The gray and black squares around the numbers came later. Rose and blue are gray, violet and green are black. These can be helpful in adding nuanced information to readings. The gray can suggest looking for subtleties in a situation, while the black suggests a more direct approach, but never overriding the main image on the card.

The small booklet that comes with the deck has few specific instructions on how to read each card. “Read what you see,” is what was taught to me, in large part by my mentor Camelia Elias, who is also fond of “Read[ing] like the Devil.” And NEVER read without a question, if you want clarity. Context is key. This is why the cards can mean so many different things, given different situations. In the short time that I have had this deck, I’ve read Tension as guitar strings, and the Crown as a drum, in addition to outward family appearances.

My second reading with this deck was unexpected, at the gallery, the day after the opening. A young couple came in with their daughter, and they were intrigued by the cards. The woman asked me to read for her husband.
He asked a general question, “What will happen this year?”
I did a 5-card do/don’t spread. The Goddess, the Jellyfish, and the Pod, with the Shield in the “do” position, and the Serpent in the “don’t” position.
“Do you want more kids?” I asked, pretty sure that the answer was no, based on the cards. They laughed and said no. “Use protection,” I said. The Goddess is fertile, while the Jellyfish appears quite phallic in this context, wedged between the Goddess and the seeds of the pod, a powerful symbol of creation. The Shield in the “do” position…well, yeah. Shield that shit. Don’t let that Serpent run wild and free.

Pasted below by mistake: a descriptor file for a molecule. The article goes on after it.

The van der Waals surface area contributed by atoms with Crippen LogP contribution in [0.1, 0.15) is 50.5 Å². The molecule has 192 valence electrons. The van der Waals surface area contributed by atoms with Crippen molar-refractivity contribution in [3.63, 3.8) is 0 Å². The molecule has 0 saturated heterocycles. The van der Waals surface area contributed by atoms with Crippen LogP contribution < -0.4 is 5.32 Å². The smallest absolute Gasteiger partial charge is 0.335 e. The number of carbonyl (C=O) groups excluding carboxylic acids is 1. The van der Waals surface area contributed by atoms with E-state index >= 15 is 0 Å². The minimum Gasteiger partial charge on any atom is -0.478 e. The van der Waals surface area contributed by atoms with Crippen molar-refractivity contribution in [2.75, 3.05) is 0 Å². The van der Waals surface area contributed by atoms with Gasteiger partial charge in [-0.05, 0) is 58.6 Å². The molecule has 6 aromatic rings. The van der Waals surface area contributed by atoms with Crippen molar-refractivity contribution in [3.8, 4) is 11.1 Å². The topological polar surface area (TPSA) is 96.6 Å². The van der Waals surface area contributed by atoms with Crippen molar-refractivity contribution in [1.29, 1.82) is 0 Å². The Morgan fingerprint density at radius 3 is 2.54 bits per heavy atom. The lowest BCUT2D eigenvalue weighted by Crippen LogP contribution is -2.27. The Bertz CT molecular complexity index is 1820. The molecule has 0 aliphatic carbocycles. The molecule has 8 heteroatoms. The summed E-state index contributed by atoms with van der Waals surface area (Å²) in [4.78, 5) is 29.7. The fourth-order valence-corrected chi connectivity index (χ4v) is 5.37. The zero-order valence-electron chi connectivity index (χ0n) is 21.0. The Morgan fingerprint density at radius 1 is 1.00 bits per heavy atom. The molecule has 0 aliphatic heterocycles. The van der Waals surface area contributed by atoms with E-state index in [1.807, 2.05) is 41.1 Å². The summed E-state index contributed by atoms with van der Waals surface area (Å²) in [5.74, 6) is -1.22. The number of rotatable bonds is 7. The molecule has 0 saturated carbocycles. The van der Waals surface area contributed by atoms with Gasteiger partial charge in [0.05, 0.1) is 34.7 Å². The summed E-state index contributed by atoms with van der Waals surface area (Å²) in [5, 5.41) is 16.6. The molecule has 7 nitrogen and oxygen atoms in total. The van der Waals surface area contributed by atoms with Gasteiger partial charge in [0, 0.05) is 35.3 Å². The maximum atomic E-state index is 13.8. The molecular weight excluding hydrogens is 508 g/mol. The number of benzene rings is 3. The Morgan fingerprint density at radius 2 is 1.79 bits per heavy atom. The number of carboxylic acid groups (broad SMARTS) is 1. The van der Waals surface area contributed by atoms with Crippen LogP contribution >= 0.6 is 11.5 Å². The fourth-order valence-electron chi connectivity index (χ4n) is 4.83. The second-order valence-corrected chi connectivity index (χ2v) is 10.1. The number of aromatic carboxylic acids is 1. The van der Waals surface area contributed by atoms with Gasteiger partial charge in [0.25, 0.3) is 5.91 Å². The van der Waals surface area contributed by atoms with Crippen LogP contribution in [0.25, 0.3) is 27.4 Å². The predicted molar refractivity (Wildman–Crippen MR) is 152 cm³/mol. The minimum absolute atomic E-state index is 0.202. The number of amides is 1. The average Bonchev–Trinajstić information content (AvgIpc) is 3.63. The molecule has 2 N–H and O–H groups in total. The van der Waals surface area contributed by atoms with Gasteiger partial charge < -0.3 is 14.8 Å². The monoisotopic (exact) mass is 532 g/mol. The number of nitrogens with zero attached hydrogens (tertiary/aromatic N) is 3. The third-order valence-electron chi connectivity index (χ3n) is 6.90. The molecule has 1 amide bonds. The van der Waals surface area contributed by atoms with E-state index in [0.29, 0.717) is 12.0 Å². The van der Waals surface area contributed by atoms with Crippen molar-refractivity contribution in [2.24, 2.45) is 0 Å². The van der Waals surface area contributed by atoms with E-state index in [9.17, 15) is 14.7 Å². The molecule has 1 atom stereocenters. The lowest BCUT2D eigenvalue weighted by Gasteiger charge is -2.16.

After the reading, I went into the bathroom, aka the Loovre, where Mark Bloom’s Curated Mayhem, a collection of rescued thrift store and trash bin art hangs on the wall, and I saw the answer, once again, right there. “Always Use Protection.” Yup. Always pay attention. The answers are usually right in front of us!

I leave you with this. I ask, “How can I best utilize these cards?”
The Rose, The King, The Crystal, with the Moon on the bottom as the surprise card.

“Observe and examine the feminine aspects in the masculine to gain clarity. The Moon laughs because it’s all just an illusion, anyway.”

Yes. I know. The cards ARE very feminine. I’ve been told I’m constantly drawing vaginas, though it really is unintentional. Of course the Yoni card was intentional, but usually it’s just what comes out. There are a couple of intentionally masculine cards – the King, and the Rocket – but there is a lot of female in these cards. Take what you like from that. I’m curious as to what that may be. Please feel free to let me know. And enjoy!

Stay tuned here for more posts, including a more detailed description of the cards, once I’ve gotten more use out of them. Deconstructed Divination is available in my webshop. I’m tickled and humbled by the support I’ve gotten with this project!


  1. Allyson

    What an exciting endeavor for you! The cards and accompanying book are beautiful! I’m looking forward to connecting with them and can’t wait for the tarot deck. I’m so proud of you!

  2. Judy Crockett Shapiro

    Wendy, your work is absolutely beautiful, reminding me very much of an artist who was my predecessor as an artist in residence – Judy Chicago. As I read your post the word “vulvular” kept coming to mind and thankfully, sure enough you clarified the feminine nature of the work. Good job! You will do well with your decks. Keep at it.

  3. Diane

    I love everything about this post Wendy, thank you for sharing! Your oracle is beautiful and your words inspire me to work with it more. Fun tiny peek, too, at your reading space – gorgeous! Looking very forward to future posts…and maybe (!?) a future tarot deck!